“In my home state of Ohio, we have three fusion centers that have benefitted greatly from the partnership with I&A. I have visited one of them a couple of times. This is the Cincinnati fusion center where I have seen the importance of the support and partnership that I&A provides. For example, I recently learned that an I&A intelligence officer at one of our fusion centers in Columbus, Ohio provided critical information on a suspect who had a plot to cause mass violence at a large music concert venue in Columbus. By leveraging I&A’s capabilities, the Columbus fusion center was able to quickly work with law enforcement to locate that suspect and place this individual on TSA’s no-fly list. The suspect was then intercepted while attempting to board a flight on his way to Columbus to carry out the attack. That’s an example, one example but there are many like that where I&A has played a critical role.
“The Committee learned from our oversight investigation into the January 6 attack on the Capitol that I&A fell short in reporting on the potential threat. They weren’t the only ones, but they did fall short, in my view. Security officials have cited the lack of intelligence and information sharing from I&A and other intelligence agencies as a reason law enforcement was not better prepared to respond. In our investigation, the then Acting Under Secretary for I&A revealed weaknesses in how I&A distributes information, collects intelligence from social media platforms, and leverages its relationships with state, local, tribal and territorial, and private sector partners to learn of new, evolving threats. And that will be part of the report that we will be issuing here in the next few weeks.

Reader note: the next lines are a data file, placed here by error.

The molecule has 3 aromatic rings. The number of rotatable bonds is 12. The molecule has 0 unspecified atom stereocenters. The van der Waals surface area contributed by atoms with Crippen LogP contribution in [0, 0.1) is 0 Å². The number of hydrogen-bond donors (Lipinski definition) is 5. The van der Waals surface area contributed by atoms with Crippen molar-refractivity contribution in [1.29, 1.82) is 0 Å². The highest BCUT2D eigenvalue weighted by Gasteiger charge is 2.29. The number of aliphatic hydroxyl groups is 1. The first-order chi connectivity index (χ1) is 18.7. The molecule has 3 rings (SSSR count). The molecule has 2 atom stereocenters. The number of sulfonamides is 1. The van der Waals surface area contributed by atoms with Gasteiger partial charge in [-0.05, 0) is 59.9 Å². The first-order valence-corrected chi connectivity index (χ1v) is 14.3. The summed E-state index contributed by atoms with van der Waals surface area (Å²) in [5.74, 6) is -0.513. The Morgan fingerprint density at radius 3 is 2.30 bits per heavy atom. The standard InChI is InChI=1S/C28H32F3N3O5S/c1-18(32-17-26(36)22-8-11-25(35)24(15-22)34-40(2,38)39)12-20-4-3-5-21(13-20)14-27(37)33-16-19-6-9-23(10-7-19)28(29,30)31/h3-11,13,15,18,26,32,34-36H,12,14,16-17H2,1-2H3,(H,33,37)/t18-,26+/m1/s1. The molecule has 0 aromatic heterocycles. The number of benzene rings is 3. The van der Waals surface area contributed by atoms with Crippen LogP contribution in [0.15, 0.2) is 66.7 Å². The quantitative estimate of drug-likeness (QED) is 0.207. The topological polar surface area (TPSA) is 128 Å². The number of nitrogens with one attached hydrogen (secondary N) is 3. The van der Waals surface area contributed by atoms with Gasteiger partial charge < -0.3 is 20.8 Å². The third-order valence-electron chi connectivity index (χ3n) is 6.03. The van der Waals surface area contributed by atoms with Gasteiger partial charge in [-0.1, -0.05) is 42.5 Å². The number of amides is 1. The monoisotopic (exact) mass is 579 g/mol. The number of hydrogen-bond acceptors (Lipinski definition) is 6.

“Notably, I&A has an important role to play in combatting the transnational criminal organizations, so-called TCOs – including those responsible for drug trafficking, violence, human smuggling, child exploitation, and a host of other criminal activities. As I said earlier, TCOs are increasingly present here in this country. They’re always evolving, they’re always adapting to maximize their profits as they did as COVID-19 reshaped supply chains and transport patterns. In fact, according to the DEA, the Drug Enforcement Administration, once they adjusted to the initial disruption of COVID, Mexican cartels ‘reinforced supplies of precursor materials, increased production, and are sending larger fentanyl and methamphetamine loads into the United States.’ We certainly see that at the Mexican border. It seems more important than ever for federal and local partners to be in close coordination to understand and combat these dynamic threats. And, while these challenges are national, they have hit local communities, including many in my home state of Ohio, particularly hard.
“There are a number of issues I hope we are able to explore today. There are differing opinions on what I&A’s role is with regard to intelligence collection, production, and dissemination. In my view, having timely, quality intelligence is an essential component, again, to keep our communities safe. I hope today that we can talk about how DHS can appropriately provide these capabilities at a time when we face some threats that are homegrown.
“The threats we face are dynamic and becoming more complex every day. And they aren’t all focused on Washington, D.C. Considering the current environment, how can I&A best leverage those fusion centers we talked about and its partnerships with state, local, and private sector partners to meet the needs of the department charged with securing our homeland?
“Finally, over the years, I&A has faced challenges in recruiting qualified talent and has experienced consistently low morale and high rates of attrition. This is a deep concern of mine. I hope our witnesses can help us understand what can be done to address these longstanding personnel issues. General Taylor, Ms. Cogswell, Mr. Sena, and Ms. Patel, I am looking forward to your testimony and some answers to those questions we posed today. Thank you.”